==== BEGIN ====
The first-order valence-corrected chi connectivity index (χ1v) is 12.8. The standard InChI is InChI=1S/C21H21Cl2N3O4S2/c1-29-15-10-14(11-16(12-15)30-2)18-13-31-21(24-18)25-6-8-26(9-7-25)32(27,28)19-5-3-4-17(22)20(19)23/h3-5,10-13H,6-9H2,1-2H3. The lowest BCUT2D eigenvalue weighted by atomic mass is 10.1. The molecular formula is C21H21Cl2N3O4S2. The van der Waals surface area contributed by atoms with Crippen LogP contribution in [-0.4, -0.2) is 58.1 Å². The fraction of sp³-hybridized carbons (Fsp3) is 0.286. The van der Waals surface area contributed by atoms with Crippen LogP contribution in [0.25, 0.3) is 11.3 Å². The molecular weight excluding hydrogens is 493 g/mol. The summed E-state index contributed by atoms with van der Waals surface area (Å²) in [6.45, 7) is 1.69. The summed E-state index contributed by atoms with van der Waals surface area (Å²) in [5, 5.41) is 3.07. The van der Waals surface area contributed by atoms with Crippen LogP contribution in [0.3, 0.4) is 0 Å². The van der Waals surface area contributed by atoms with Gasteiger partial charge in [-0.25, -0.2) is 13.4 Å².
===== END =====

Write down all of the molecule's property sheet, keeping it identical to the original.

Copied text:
The first-order valence-corrected chi connectivity index (χ1v) is 12.8. The standard InChI is InChI=1S/C21H21Cl2N3O4S2/c1-29-15-10-14(11-16(12-15)30-2)18-13-31-21(24-18)25-6-8-26(9-7-25)32(27,28)19-5-3-4-17(22)20(19)23/h3-5,10-13H,6-9H2,1-2H3. The lowest BCUT2D eigenvalue weighted by atomic mass is 10.1. The molecular formula is C21H21Cl2N3O4S2. The van der Waals surface area contributed by atoms with Crippen LogP contribution in [-0.4, -0.2) is 58.1 Å². The fraction of sp³-hybridized carbons (Fsp3) is 0.286. The van der Waals surface area contributed by atoms with Crippen LogP contribution in [0.25, 0.3) is 11.3 Å². The molecular weight excluding hydrogens is 493 g/mol. The summed E-state index contributed by atoms with van der Waals surface area (Å²) in [6.45, 7) is 1.69. The summed E-state index contributed by atoms with van der Waals surface area (Å²) in [5, 5.41) is 3.07. The van der Waals surface area contributed by atoms with Crippen LogP contribution in [0.3, 0.4) is 0 Å². The van der Waals surface area contributed by atoms with Gasteiger partial charge in [-0.25, -0.2) is 13.4 Å².